I feel like to the extent the question makes sense at all there is something in there that counts as novel enough.

predicts NO

@Abraxas How so? This doesn't seem very relevant to me.

So Math is really big. The set of "possible GOFAI-like problem solving techniques" is big and the set of "possible Statistical Learning-like problem solving techniques" is big.

The Question decomposes into parts:

  1. Do structures implementing novel techniques in studied LLMs exist?

  2. Will Mechanistic Interpretability researchers successfully notice confusion when faced with a novel technique? Weak Linguistic Relativity and the weak-form of Sapir-Whorf hypothesis might create a sufficient perception hurdle to inhibit discovery altogether - Will they just dismiss useful but alien structures as noise or "Junk DNA"?

  3. Even if novel technique structures are extant, studied and readily perceivable, Will they be perceived/written-up/reviewed/published before 31 Dec 2026?

Interpretability is that which we can interpret. I think #1 is possible, but I don't think 1, 2 and 3 are all True.

Diagram Linked from:

A schelling point to adjudicate "whose semantics would be unfamiliar" is to use the approach taken by patent law.

predicts NO

@AgenticLondoner Unfortunately the patents for "one-click" and such have lost much of the credibility of that coordination point.

predicts YES

It is the "whose semantics would be unfamiliar" that seems hard to resolve.

I recall back in the Overcoming Bias days a comment against one of Eliezer's own sequence posts to the effect that Einstein's work on general relativity was overrated and not that complex really because it was just a couple of tensors, using an extremely compact notation that was not how Einstein originally represented it (even though it looks like tensor calculus itself dates to 1890). Edit: As the previous can read ambiguously, let me provide a link and clarify that it was the commenter, not Eliezer, who wrote that Einstein's work was actually extremely simple.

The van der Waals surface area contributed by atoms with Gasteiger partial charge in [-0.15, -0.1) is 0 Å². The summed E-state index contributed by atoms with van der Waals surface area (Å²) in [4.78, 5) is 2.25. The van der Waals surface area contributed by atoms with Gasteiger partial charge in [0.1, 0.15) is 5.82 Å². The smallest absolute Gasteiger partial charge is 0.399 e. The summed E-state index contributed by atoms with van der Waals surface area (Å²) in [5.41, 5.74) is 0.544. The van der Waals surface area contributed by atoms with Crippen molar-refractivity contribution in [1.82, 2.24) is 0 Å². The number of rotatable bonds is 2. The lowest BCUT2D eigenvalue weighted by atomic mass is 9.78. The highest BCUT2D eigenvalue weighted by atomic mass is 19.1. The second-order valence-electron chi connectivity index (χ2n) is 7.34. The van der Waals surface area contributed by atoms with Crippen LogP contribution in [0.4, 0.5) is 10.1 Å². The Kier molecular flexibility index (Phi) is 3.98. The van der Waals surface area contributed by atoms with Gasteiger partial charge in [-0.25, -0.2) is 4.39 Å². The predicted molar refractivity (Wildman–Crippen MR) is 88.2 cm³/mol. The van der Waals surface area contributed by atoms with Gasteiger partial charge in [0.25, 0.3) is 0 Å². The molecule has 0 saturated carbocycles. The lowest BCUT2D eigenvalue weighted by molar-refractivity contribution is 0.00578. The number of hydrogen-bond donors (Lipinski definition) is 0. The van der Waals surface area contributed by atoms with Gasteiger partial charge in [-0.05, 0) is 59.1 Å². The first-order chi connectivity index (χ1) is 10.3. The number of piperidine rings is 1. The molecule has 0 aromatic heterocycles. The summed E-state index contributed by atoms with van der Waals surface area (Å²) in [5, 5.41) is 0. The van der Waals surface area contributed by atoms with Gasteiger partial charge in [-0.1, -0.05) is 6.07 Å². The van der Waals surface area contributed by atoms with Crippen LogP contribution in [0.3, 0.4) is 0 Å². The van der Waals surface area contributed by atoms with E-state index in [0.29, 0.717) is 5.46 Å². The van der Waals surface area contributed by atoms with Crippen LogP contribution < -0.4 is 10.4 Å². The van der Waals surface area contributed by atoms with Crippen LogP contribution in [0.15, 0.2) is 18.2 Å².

I see Neel Nanda's work reverse-engineering the apparently-novel "Fourier multiplication" algorithm (invented by a small transformer trained to grok addition mod 113) has already been discussed below, and while I agree it doesn't seem to meet the resolution criteria, it seems illustrative of how one could always break this down and say it wasn't really new because it was just a DFT plus some glue, or whatever.

Would Eliezer say more about how he'd adjudicate "semantics would be unfamiliar" when resolving?

If we find another LLM inside a LLM, would that count?